Some DJs do it all the time, while others do it only occasionally. Some DJs never do it and have no intention of doing it. We could be talking about hooking up with groupies, but in this case, we’re talking about mixing in key — also known as harmonic mixing. This is not an article on how to mix in key, but rather about key mixing in the real world of the professional DJ. We look at the advantages, disadvantages and downright pitfalls of attempting to mix for an extended period of time harmonically in key. Read on to find out how those keys can affect your performance when playing to a live audience, for example, in some instances they can make you sound awesome but sometimes they can backfire horribly.



If you want to:

* Perform longer mixes

* Without key clashes

* With win/win sonic result every time


Then you need to mix the records by key. Using this method, you can run the mixes for much longer, while they sound all the sweeter.

When a DJ first starts out on the long road to learning how to mix it is at first a massive achievement just to keep 2 tunes in sync for the duration of a mix. Once that becomes easy, the next hurdle is phrasing the mix so that things happen at the right time, for example the baseline of one record finishes just as the opening hook on the new track starts. After that, quite often a novice DJ falls into the trap of running the mix for too long — turning what started out as a good mix into the key clash from hell that sends even tone deaf customers diving for cover.


If you are musically trained you can find the key yourself by playing it on a keyboard. Otherwise, there are services like Camelot Sound, which for a small fee allows you access to thousands of keyed songs in a database that is updated monthly.


Also, programs such as Mixed In Key, Rapid Evolution and BeaTunes 2.1 analyze your music and report the key. But beware: in our tests, software has been proven to be around 60% accurate, which to me means that it gets it wrong 40% of the time.


By all means, spend the time it takes to learn how to key mix, but on many occasions, the right mix is not in the same key.

Let’s be honest: We are trying to rock the crowd, give people a great night and leave them wanting more. It’s the DJ’s job to watch the crowd to see what they are responding to and make sure the next tune is perfect for the moment. This is where harmonic mixing may fall flat on its face. What if your perfect next record is not key compatible with the one you are currently playing? If we were sticking religiously to the key mixing concept, the perfect track may not be playable for several songs, and the moment would be lost.


Remember that there is a two-way discussion between DJ and audience. If you don’t believe me, try this experiment:

Before your next set, write down 20 BIG records that you always play in the peak of the night and that you know always work with your regular crowd. Next, make a running order out of those tracks. At the gig, start to play your pre-planned set list in the peak of the night. I can say with confidence that you won’t get to the fifth record on your list before you have to change your plans.

When deciding to mix in key or not, consider the following:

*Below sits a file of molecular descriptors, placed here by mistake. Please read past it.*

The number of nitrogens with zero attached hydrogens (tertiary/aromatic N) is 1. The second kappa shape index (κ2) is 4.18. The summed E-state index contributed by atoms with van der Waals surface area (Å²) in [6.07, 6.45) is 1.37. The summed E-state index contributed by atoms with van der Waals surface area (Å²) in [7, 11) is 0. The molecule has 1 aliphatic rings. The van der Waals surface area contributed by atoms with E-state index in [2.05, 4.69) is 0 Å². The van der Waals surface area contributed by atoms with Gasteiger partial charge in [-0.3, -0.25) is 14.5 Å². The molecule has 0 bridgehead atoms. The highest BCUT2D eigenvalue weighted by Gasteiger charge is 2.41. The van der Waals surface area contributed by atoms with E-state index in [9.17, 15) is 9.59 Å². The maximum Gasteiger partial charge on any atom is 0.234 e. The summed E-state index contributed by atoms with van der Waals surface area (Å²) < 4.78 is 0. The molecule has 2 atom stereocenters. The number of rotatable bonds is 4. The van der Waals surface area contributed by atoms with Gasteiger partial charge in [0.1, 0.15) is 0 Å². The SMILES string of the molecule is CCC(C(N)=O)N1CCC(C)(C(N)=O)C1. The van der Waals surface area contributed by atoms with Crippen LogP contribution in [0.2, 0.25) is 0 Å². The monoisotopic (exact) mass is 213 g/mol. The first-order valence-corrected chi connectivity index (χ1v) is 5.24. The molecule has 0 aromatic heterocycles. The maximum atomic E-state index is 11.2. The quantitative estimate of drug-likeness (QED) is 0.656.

• What’s most important: the mix transition or the playing the right music for the crowd?
• Would I be keymixing tracks just for the sake of doing it?

eanEan’s Corner of Sometimes Useful tips:

“If the mood is perfect and the floor is rocking then maintaining the key is often a good idea. If the mood is poor and the song is not working then its almost always a good idea to change the key and play the right song.”



After many years of searching for the perfect formula of mixing music that has maximum impact on the crowd, I have discovered… there is NO MAGIC FORMULA. So, I do key my music, but like the EQ on the mixer, the loops in the CDJ or the effects in your software, I use keymixing just like any another tool.

Sometimes certain tracks in your set seem to group together in compatible keys, allowing you to mix in key for extended periods. Also, you may look through your list of keys, and it gives you inspiration to try a mix you might not have done otherwise. If you’re at home, keys come in very handy for experimenting to your heart’s content with creative combinations and remixes. But when you’re playing to a real live crowd, that next record has to be the right one first and foremost. If it key matches, that’s a bonus.

Lots of styles of music are well suited to harmonic mixing, including house, pop and R&B. Trance music, with its lush strings and sustained pads would really benefit well from keymixing, as well. Styles like rock might be less suited mainly due to song structure and live drummers. I also find that if you play a dance classics night where, all the tracks are already big and familiar to the audience, that allows more scope for harmonic mixing.

In a recent BBC Radio One documentary, the man voted by DJ Mag readers as the world’s number one DJ for three years running, Armin Van Buuren, revealed that he only uses key mixing occasionally, when he is lucky enough to find 2 tracks that he is already going to play, which also happen to have the same key.

About the Author: Tony Corless has been a professional dj for 23 years. If you enjoyed his first article for Dj TechTools, show some love in the comments.  Want to contribute your own ideas? Visit this page for more info.

Additional Reading: Ean Golden’s “Are You Mixing in Key?”

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